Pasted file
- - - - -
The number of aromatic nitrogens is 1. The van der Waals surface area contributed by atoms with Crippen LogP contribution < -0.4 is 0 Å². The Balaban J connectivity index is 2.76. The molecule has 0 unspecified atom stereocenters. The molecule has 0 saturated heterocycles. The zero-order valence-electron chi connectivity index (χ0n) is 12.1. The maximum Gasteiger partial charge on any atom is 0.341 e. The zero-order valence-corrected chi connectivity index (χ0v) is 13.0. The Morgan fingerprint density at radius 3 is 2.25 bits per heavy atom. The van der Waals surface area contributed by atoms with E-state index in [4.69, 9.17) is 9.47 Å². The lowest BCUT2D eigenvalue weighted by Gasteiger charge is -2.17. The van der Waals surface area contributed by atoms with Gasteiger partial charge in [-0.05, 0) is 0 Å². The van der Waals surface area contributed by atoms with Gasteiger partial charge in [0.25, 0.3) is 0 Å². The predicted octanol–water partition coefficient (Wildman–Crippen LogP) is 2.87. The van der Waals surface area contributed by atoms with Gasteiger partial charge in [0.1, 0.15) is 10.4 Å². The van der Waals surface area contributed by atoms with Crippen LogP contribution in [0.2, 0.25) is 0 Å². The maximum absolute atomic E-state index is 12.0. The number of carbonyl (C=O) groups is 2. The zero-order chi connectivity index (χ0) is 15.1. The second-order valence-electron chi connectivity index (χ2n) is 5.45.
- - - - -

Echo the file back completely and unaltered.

The number of aromatic nitrogens is 1. The van der Waals surface area contributed by atoms with Crippen LogP contribution < -0.4 is 0 Å². The Balaban J connectivity index is 2.76. The molecule has 0 unspecified atom stereocenters. The molecule has 0 saturated heterocycles. The zero-order valence-electron chi connectivity index (χ0n) is 12.1. The maximum Gasteiger partial charge on any atom is 0.341 e. The zero-order valence-corrected chi connectivity index (χ0v) is 13.0. The Morgan fingerprint density at radius 3 is 2.25 bits per heavy atom. The van der Waals surface area contributed by atoms with E-state index in [4.69, 9.17) is 9.47 Å². The lowest BCUT2D eigenvalue weighted by Gasteiger charge is -2.17. The van der Waals surface area contributed by atoms with Gasteiger partial charge in [-0.05, 0) is 0 Å². The van der Waals surface area contributed by atoms with Gasteiger partial charge in [0.25, 0.3) is 0 Å². The predicted octanol–water partition coefficient (Wildman–Crippen LogP) is 2.87. The van der Waals surface area contributed by atoms with Gasteiger partial charge in [0.1, 0.15) is 10.4 Å². The van der Waals surface area contributed by atoms with Crippen LogP contribution in [0.2, 0.25) is 0 Å². The maximum absolute atomic E-state index is 12.0. The number of carbonyl (C=O) groups is 2. The zero-order chi connectivity index (χ0) is 15.1. The second-order valence-electron chi connectivity index (χ2n) is 5.45.